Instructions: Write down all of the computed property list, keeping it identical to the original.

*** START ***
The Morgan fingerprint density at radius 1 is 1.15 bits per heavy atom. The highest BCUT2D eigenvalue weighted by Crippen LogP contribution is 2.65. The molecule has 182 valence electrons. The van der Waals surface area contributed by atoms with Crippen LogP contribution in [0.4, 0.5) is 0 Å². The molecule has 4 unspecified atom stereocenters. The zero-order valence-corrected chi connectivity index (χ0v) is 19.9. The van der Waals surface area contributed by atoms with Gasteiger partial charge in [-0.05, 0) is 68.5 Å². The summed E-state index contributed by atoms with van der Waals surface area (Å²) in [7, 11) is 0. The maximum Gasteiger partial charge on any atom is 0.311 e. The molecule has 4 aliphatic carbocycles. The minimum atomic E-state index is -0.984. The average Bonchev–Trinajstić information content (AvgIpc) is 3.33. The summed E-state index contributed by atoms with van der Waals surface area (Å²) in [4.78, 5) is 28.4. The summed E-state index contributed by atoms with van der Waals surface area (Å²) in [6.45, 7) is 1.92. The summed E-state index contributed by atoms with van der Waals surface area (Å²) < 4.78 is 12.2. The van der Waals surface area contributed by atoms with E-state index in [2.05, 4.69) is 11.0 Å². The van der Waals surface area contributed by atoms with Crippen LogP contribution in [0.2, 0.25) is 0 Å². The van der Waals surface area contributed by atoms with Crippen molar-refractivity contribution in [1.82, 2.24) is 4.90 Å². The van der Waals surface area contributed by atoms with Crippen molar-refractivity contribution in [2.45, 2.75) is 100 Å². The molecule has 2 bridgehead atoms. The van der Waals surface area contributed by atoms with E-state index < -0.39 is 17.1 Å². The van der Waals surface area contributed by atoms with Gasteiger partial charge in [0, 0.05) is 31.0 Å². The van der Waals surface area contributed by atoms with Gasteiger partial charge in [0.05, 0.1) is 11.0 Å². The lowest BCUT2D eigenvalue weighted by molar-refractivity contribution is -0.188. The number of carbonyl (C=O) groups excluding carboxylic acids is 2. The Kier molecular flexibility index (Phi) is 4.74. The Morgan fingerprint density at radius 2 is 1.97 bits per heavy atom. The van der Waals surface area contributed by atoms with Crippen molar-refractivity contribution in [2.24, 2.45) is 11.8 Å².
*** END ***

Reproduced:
The Morgan fingerprint density at radius 1 is 1.15 bits per heavy atom. The highest BCUT2D eigenvalue weighted by Crippen LogP contribution is 2.65. The molecule has 182 valence electrons. The van der Waals surface area contributed by atoms with Crippen LogP contribution in [0.4, 0.5) is 0 Å². The molecule has 4 unspecified atom stereocenters. The zero-order valence-corrected chi connectivity index (χ0v) is 19.9. The van der Waals surface area contributed by atoms with Gasteiger partial charge in [-0.05, 0) is 68.5 Å². The summed E-state index contributed by atoms with van der Waals surface area (Å²) in [7, 11) is 0. The maximum Gasteiger partial charge on any atom is 0.311 e. The molecule has 4 aliphatic carbocycles. The minimum atomic E-state index is -0.984. The average Bonchev–Trinajstić information content (AvgIpc) is 3.33. The summed E-state index contributed by atoms with van der Waals surface area (Å²) in [4.78, 5) is 28.4. The summed E-state index contributed by atoms with van der Waals surface area (Å²) in [6.45, 7) is 1.92. The summed E-state index contributed by atoms with van der Waals surface area (Å²) < 4.78 is 12.2. The van der Waals surface area contributed by atoms with E-state index in [2.05, 4.69) is 11.0 Å². The van der Waals surface area contributed by atoms with Crippen LogP contribution in [0.2, 0.25) is 0 Å². The van der Waals surface area contributed by atoms with Crippen molar-refractivity contribution in [1.82, 2.24) is 4.90 Å². The van der Waals surface area contributed by atoms with Crippen molar-refractivity contribution in [2.45, 2.75) is 100 Å². The molecule has 2 bridgehead atoms. The van der Waals surface area contributed by atoms with E-state index < -0.39 is 17.1 Å². The van der Waals surface area contributed by atoms with Gasteiger partial charge in [0, 0.05) is 31.0 Å². The van der Waals surface area contributed by atoms with Gasteiger partial charge in [0.05, 0.1) is 11.0 Å². The lowest BCUT2D eigenvalue weighted by molar-refractivity contribution is -0.188. The number of carbonyl (C=O) groups excluding carboxylic acids is 2. The Kier molecular flexibility index (Phi) is 4.74. The Morgan fingerprint density at radius 2 is 1.97 bits per heavy atom. The van der Waals surface area contributed by atoms with Crippen molar-refractivity contribution in [2.24, 2.45) is 11.8 Å².